Orgyia leucostigma, the White-marked tussock moth, is a moth in the family Lymantriidae. The
caterpillar is very common especially in late summer in eastern North America, as far west as Texas, Colorado, and Alberta.
The larvae are brightly coloured, with tufts of hair-like setae. The head is bright red, the body has yellow or white stripes, with a black stripe along the middle of the back. There are bright red defensive glands on the hind end of the back. Four white toothbrush-like tufts stand out from the back, and there is a grey-brown hair pencil at the hind end. Touching the hairs will set off an allergic reaction in many humans (Wagner 2005). Young larvae skeletonize the surface of the leaf, while older larvae eat everything except the larger veins (Rose and Lindquist, 1982). They grow to about 35 mm.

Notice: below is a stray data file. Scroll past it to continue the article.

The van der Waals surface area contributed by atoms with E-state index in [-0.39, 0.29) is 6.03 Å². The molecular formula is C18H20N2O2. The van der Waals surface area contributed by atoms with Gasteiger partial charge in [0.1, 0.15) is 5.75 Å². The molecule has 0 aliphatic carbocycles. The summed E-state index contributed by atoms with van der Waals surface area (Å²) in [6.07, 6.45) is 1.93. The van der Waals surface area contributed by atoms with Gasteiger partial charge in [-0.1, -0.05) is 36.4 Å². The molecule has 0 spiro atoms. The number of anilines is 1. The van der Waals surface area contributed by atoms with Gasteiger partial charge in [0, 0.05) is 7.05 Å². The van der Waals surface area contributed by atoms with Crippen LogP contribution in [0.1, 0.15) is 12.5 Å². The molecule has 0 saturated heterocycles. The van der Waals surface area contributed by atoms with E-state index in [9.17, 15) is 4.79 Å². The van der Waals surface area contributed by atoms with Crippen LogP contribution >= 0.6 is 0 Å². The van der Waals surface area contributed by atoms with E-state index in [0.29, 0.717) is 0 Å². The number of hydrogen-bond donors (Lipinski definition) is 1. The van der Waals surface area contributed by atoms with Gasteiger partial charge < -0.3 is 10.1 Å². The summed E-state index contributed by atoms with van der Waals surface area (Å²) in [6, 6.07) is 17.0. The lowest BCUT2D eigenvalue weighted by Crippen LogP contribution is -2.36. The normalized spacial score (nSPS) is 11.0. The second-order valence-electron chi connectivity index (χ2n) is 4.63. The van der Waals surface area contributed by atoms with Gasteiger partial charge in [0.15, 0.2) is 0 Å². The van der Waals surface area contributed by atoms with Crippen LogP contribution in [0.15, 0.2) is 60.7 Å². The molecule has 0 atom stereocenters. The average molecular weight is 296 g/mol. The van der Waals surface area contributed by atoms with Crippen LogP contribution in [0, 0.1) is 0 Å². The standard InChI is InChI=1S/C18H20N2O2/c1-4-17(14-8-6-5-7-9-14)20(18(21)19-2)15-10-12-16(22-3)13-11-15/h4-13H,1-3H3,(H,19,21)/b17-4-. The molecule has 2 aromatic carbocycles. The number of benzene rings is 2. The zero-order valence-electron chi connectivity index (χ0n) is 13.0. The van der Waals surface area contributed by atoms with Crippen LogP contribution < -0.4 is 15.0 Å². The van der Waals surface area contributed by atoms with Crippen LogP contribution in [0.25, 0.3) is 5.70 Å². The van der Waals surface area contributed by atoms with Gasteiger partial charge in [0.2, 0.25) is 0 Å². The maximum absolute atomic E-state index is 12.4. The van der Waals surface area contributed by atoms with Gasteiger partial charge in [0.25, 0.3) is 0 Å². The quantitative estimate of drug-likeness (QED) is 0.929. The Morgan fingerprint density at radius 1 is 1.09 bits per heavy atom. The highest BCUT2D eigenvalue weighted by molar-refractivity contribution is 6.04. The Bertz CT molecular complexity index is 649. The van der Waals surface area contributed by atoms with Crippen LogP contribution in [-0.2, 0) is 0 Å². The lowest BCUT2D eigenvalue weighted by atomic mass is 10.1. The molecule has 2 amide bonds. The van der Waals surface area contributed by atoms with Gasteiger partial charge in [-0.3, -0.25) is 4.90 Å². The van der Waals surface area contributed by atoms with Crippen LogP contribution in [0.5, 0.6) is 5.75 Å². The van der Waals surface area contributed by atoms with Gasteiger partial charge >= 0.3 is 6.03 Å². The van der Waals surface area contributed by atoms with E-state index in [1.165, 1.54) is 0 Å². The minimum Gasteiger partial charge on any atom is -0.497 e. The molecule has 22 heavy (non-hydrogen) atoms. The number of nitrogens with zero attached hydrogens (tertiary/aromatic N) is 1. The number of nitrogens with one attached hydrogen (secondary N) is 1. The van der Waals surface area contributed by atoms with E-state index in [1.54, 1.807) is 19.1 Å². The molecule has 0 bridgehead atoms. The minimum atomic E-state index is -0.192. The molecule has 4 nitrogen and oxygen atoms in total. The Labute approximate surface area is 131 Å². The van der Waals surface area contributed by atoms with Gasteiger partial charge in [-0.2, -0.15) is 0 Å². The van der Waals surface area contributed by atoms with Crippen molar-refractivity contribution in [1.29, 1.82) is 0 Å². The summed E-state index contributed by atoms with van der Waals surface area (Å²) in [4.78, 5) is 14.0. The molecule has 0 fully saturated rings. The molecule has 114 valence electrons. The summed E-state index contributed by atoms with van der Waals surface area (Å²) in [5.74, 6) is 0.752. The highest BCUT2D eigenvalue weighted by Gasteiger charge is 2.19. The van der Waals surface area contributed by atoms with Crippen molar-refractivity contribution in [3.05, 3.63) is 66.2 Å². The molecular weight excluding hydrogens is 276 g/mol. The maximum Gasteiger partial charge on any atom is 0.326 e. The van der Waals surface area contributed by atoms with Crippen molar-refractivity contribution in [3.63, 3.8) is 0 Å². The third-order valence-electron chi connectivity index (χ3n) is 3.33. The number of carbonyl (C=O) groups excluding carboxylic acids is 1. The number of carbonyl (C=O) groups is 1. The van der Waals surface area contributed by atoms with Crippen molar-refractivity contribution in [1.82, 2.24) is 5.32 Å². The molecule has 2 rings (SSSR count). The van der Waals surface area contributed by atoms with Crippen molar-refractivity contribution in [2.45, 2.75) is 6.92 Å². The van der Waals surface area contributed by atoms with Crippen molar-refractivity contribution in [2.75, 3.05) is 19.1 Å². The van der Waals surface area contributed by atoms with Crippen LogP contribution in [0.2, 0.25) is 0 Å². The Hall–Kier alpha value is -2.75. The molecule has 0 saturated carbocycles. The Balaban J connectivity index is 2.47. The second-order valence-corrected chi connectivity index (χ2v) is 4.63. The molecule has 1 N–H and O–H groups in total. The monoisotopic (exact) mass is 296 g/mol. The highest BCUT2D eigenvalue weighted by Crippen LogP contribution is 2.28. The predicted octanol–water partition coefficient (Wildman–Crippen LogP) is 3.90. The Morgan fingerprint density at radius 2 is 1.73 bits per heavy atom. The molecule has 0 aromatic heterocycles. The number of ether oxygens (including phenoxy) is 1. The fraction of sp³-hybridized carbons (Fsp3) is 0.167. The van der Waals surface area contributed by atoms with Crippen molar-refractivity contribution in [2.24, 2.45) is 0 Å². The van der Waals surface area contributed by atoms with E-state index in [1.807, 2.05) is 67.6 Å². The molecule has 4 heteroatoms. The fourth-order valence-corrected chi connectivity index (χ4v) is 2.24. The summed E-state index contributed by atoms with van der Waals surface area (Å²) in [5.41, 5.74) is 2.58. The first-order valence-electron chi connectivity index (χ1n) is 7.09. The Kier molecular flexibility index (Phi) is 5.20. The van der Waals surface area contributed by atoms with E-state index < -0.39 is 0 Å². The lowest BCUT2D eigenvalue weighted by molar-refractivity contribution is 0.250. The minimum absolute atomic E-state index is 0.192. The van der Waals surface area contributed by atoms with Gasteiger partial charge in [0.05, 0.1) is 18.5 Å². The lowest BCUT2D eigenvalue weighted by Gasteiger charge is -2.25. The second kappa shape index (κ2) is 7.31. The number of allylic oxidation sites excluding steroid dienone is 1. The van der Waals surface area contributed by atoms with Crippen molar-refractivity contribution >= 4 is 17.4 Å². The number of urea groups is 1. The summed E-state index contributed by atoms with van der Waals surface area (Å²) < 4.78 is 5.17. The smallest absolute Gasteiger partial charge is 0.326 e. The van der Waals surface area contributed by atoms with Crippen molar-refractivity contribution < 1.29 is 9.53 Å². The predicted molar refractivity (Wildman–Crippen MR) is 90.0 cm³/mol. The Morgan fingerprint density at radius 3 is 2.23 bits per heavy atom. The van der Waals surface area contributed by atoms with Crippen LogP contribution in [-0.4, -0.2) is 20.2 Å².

The females have reduced wings and do not leave the vicinity of the cocoon. The males are grey with wavy black lines and a white spot on the forewings. (The vapourer, Orgyia antiqua, is similar but is a rusty colour.) The antennae are very feathery. Moths are found from June to October.
all Photos by Christopher Stokes / © Christopher Stokes 2012
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